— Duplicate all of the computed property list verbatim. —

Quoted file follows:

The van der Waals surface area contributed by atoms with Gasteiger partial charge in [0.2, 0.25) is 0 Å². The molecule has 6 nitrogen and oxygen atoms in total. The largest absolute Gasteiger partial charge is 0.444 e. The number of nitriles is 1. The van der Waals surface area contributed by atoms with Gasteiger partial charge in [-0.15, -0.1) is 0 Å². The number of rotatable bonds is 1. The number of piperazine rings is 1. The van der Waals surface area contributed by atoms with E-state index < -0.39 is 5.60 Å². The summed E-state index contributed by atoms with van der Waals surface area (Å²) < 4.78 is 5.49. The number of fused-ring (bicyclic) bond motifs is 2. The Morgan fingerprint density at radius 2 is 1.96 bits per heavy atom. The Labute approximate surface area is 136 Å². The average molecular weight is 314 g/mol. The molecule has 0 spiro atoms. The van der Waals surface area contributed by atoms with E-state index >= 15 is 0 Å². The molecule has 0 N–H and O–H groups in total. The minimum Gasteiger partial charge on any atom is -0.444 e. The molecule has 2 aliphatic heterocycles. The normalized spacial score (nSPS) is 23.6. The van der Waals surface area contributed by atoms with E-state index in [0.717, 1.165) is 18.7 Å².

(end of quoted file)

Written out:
The van der Waals surface area contributed by atoms with Gasteiger partial charge in [0.2, 0.25) is 0 Å². The molecule has 6 nitrogen and oxygen atoms in total. The largest absolute Gasteiger partial charge is 0.444 e. The number of nitriles is 1. The van der Waals surface area contributed by atoms with Gasteiger partial charge in [-0.15, -0.1) is 0 Å². The number of rotatable bonds is 1. The number of piperazine rings is 1. The van der Waals surface area contributed by atoms with E-state index < -0.39 is 5.60 Å². The summed E-state index contributed by atoms with van der Waals surface area (Å²) < 4.78 is 5.49. The number of fused-ring (bicyclic) bond motifs is 2. The Morgan fingerprint density at radius 2 is 1.96 bits per heavy atom. The Labute approximate surface area is 136 Å². The average molecular weight is 314 g/mol. The molecule has 0 spiro atoms. The van der Waals surface area contributed by atoms with E-state index >= 15 is 0 Å². The molecule has 0 N–H and O–H groups in total. The minimum Gasteiger partial charge on any atom is -0.444 e. The molecule has 2 aliphatic heterocycles. The normalized spacial score (nSPS) is 23.6. The van der Waals surface area contributed by atoms with E-state index in [0.717, 1.165) is 18.7 Å².